Five words from the blurb: trapped, body, mute, control, extraordinary
Ghost Boy is probably the most inspiring book I’ve ever read. It is an autobiography explaining how the author regained the ability to communicate after being trapped inside his own body for a decade.
At the age of twelve, Martin Pistorius succumbed to a mysterious illness that left him in a coma. The doctors expected him to die, but after 4 years Martin began to regain consciousness. Unfortunately he was unable to control his movements and so couldn’t alert the people around him:
Ghost Boy beautifully explains the frustration of being an invisible member of society. He longs to converse with people but, as everyone believes him to be unresponsive, Martin learns many secrets and has plenty of time to analyse the behaviour of those around him. This deep, extended period of thought means that he has incredible pyscological insight and I found many sections of the book profound.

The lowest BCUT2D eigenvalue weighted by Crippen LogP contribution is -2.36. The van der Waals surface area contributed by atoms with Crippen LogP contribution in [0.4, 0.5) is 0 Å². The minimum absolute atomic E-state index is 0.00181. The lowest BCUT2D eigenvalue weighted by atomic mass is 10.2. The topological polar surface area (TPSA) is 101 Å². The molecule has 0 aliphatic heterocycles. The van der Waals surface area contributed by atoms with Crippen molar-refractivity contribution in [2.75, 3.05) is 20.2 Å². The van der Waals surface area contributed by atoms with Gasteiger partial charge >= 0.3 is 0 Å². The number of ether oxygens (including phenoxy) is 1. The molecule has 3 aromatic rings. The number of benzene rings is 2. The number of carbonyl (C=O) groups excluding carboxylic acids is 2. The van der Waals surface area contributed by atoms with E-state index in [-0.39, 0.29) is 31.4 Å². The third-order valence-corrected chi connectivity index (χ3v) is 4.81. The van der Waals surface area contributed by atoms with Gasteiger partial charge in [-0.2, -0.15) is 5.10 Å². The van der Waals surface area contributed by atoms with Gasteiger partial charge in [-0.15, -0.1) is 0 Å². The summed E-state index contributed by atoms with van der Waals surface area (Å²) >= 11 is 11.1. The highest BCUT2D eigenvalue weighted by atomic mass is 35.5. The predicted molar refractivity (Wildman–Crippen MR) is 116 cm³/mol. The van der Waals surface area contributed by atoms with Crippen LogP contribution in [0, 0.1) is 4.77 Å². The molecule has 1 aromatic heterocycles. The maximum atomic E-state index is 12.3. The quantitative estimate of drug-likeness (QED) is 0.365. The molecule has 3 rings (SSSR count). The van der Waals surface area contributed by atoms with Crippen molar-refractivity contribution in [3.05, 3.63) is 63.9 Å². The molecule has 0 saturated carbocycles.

The book also highlights the best and worst aspects of human nature. With passion and emotional insight, Martin describes the kindness displayed by certain members of staff; but also the terrible abuse he suffered at the hands of those who thought they could get away with it. Throughout everything, positivity oozes from the page. There is no sign of self pity, only an unflinching determination to succeed.
The small steps leading to Martin’s escape from his internal world were incredible to read and I loved seeing how his life developed once he regained the ability to communicate. Ghost Boy shows the importance of perseverance and maintaining hope. Reading about what Martin overcame and achieved makes you realise that nothing is impossible.
Note: I borrowed a copy of this book from my local library after seeing several articles in the media recently. You can read a brief version of Martin’s story here.